Coal and oil are shipped at great expense to Puerto Rico from the mines of Hazard, Kentucky and the oil refineries of Houston. Puerto Rico, an unincorporated third world U.S. Territory, has been the loser. So have the people of Hazard who’ve been led to believe that winning the the war on coal will secure their future.

In the world of climate departure — not just climate change, but departure with no way back to what we considered normal — we’re all losers when the departure is denied.

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Governor Ricardo Rosselló and Elon Musk

The sun, on the other hand, is indigenous to Puerto Rico.

Could it be that a poor unincorporated Territory in the dark without power would lead the world by building a new grid lit by a source that shines without discrimination on winners and losers in Puerto Rico and in Hazard?

Perhaps, if the Governor of Puerto Rico comes to an agreement with the Elon Musk and the Tesla Corporation, the light may yet go on across the world that the planet itself is an unincorporated territory.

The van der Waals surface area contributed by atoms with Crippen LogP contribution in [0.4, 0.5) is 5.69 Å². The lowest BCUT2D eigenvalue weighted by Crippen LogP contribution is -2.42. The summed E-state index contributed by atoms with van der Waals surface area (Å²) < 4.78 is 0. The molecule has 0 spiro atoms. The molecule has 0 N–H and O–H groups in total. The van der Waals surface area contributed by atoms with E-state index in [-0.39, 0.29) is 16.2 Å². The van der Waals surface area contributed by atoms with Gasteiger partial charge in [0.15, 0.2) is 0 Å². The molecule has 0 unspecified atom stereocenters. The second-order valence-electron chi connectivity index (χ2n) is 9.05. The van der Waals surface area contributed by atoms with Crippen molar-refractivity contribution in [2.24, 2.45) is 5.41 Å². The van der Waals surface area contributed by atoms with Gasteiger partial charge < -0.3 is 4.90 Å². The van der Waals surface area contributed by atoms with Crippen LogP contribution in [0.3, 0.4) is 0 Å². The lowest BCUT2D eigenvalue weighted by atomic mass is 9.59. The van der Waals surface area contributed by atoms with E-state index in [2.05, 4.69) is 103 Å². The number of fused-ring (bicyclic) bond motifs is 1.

• Gordon C. Stewart, Chaska, MN, October 10, 2017.

 

 

Elijah: “Dear Mr. President”

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Elijah’s Letter to the President

September 30 , 2017

Dear Mr. President,

I’m in my carseat for my first road trip to the cabin up north, but Grandpa shared with me the letter he just sent you. I’m proud of my grandpa and I want to be proud of you. Grandpa says you’re sort of like an uncle because you went through Presbyterian confirmation class like grandpa.

But my babysitter doesn’t like you. She speaks Spanish. During the day with Marissa, we’ve been watching CNN for news from Puerto Rico, and she’s said a lot of bad words about you.